XHDATA Weather Radio D-608WB

Review By Robert Gulley, K4PKM

This is my first experience with an XHDATA radio, and my initial impressions are quite positive. This weather radio has an impressive set of features and appears to be built quite solidly. I say “appears” because I have not done (nor intend to intentionally do) a drop test! But my sense of the radio is that it can withstand some knocking about while still functioning (but please do not test this theory! YMMV!).

Standard torch but with 3 brightness levels

Standard torch but with 3 brightness levels

From the manufacturer’s site, here is a listing of features:

Features & Specifications:

FM: 64-108 MHz / 76-108 MHz (Stereo at Earphone Out)
87-108 MHz / 87.5-108 MHz
MW:522-1620khZ (9K Steps) / 520-1710 KHz (10K Steps)
SW: 1711-29999 KHz (5K Steps)
ATS Scanning with Auto Save
NOAA Weather Band with Scanning Alert Mode
VF/VM Tuning Modes
Bluetooth Playback & Calling
Memories: 100 AM – 100 FM – 300 SW (Add Automatically or Manually)
Clock with Alarm & Sleep Timer
TF Card Playback (Supports Up To 32 Gb Card)/Prev/Next Track/Loop & Fast Scan Modes
Flashlight with 3 Brightness levels
Flip Up Lighting Panel with 3 Brightness Levels
Earphone Jack 16 – 32 ohms (Stereo)
SOS Alarm Button
Enhanced Audio with Ported Enclosure
Lock Mode
Battery: Li-ion 18650 3000 mAh (Charges via USB C Port, Crank, Solar Panel)
Low Battery/Charge Indicators
USB Output for charging Cell Phones
Reset Button
Dimensions: (Approx) 6” W x 3” H x 1 ¾” D

Solar Cells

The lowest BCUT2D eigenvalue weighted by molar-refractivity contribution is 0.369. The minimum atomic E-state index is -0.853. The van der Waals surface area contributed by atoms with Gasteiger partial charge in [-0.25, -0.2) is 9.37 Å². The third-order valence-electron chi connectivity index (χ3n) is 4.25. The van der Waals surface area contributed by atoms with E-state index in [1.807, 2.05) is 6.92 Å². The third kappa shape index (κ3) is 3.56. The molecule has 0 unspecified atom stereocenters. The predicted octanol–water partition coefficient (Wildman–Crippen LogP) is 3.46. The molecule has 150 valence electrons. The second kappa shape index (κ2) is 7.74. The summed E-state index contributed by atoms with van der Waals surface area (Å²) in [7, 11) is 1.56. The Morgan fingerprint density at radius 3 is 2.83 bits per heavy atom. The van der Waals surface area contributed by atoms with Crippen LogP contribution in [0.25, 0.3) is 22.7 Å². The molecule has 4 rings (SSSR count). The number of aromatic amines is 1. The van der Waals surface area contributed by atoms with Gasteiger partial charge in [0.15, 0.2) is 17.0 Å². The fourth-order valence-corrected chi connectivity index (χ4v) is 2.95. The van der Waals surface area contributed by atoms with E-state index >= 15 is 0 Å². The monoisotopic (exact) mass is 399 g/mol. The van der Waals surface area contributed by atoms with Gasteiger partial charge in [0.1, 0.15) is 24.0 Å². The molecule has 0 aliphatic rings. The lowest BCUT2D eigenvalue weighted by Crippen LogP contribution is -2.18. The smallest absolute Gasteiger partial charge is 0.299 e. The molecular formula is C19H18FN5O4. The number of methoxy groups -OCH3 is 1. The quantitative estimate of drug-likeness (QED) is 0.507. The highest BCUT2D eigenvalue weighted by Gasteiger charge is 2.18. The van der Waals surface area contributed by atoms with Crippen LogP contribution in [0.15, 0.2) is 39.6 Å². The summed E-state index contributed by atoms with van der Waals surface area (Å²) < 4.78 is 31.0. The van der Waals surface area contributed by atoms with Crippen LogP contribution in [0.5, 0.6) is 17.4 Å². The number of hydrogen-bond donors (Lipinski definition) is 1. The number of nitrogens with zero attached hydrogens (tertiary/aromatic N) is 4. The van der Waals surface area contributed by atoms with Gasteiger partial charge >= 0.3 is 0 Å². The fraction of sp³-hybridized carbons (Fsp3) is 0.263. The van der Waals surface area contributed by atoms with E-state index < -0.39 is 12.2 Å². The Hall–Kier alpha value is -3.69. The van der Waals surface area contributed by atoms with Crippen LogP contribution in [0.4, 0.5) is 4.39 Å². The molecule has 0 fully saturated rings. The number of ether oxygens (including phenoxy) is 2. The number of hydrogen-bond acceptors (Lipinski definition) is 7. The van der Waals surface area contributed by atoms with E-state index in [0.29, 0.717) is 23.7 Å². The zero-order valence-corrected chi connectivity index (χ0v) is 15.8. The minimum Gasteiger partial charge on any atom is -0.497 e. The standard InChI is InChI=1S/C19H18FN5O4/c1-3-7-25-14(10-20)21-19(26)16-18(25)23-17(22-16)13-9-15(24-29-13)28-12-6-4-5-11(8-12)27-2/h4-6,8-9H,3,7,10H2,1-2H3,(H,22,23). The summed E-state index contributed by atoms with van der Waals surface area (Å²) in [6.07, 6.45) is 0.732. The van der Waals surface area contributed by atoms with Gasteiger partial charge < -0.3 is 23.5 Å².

Solar cells with a twist – the cells along with the LEDs can be rotated up and down


LED lights

Three brightness levels for these LED lights – a nice touch!






Let me start with the items that impressed me.

  1. Weight. This is not a typical light-weight radio. It feels solid, has some bulk to it, and I like the feel. It weighs in at 11.5 ounces, which is comparable to the two other solar powered weather radios I own, which come in at 12 and 12.25 ounces respectively.
  2. This radio has both a torch and an LED panel, each with 3 levels of brightness. While you will not light up a room with either, they are both quite sufficient for their intended purposes. The LED is particularly useful to light up the immediate area around the radio, and on it’s brightest level puts out a good amount of light. Being LEDs, the power drain is very reasonable.
  3. The radio is powered by multiple sources of course, as is typical with today’s weather radios, but a unique feature compared to my other radios is an articulating solar cell (and LED) panel. This allows you to follow the sun for quite a while as it rotates in the sky.
  4. The antenna, while not very long, is very solid and should last a long time if not subject to abuse (and looks to be easily replaceable if something does happen).
  5. The battery is easily accessible and replaceable with the now-common 18650 rechargeable battery. (As an aside, for those who, like me, prefer to charge batteries outside a radio when possible, there are charging units available from the usual sources if you want to minimize heat and charging wear-and-tear on your radios and flashlights.)
  6. The ATS function works quite fast on FM, finding 21 stations in my very rural area just off the built-in whip antenna
  7. Keypad layout is minimal and functional. For those wanting a direct-entry frequency keypad, this radio is not so equipped. However, running through the memory channels is easily done, without multiple menu hoops through which to jump.
  8. Tuning is both a blessing and a curse (see cons below for the negatives) – the tuning can be accomplished at two different speeds, allowing for a slow tune and a bigger jump depending on how fast you turn the tuning dial. This can be particularly useful with SW, but also when manually scanning the MW band or when finding tracks on a memory card.